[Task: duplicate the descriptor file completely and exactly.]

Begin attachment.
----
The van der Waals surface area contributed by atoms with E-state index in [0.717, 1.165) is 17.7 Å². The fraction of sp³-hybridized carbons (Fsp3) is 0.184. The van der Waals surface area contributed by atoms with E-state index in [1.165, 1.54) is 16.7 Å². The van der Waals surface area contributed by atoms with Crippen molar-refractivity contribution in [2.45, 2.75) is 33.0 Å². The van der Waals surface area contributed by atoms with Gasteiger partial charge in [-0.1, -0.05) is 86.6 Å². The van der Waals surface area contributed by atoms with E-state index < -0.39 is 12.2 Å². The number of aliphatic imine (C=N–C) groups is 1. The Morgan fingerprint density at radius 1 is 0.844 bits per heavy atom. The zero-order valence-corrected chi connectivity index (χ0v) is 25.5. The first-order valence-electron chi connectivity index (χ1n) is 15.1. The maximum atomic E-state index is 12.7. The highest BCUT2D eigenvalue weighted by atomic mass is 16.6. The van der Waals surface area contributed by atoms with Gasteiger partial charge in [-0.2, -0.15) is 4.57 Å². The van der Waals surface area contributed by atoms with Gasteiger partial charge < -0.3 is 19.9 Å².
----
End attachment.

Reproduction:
The van der Waals surface area contributed by atoms with E-state index in [0.717, 1.165) is 17.7 Å². The fraction of sp³-hybridized carbons (Fsp3) is 0.184. The van der Waals surface area contributed by atoms with E-state index in [1.165, 1.54) is 16.7 Å². The van der Waals surface area contributed by atoms with Crippen molar-refractivity contribution in [2.45, 2.75) is 33.0 Å². The van der Waals surface area contributed by atoms with Gasteiger partial charge in [-0.1, -0.05) is 86.6 Å². The van der Waals surface area contributed by atoms with E-state index < -0.39 is 12.2 Å². The number of aliphatic imine (C=N–C) groups is 1. The Morgan fingerprint density at radius 1 is 0.844 bits per heavy atom. The zero-order valence-corrected chi connectivity index (χ0v) is 25.5. The first-order valence-electron chi connectivity index (χ1n) is 15.1. The maximum atomic E-state index is 12.7. The highest BCUT2D eigenvalue weighted by atomic mass is 16.6. The van der Waals surface area contributed by atoms with Gasteiger partial charge in [-0.2, -0.15) is 4.57 Å². The van der Waals surface area contributed by atoms with Gasteiger partial charge < -0.3 is 19.9 Å².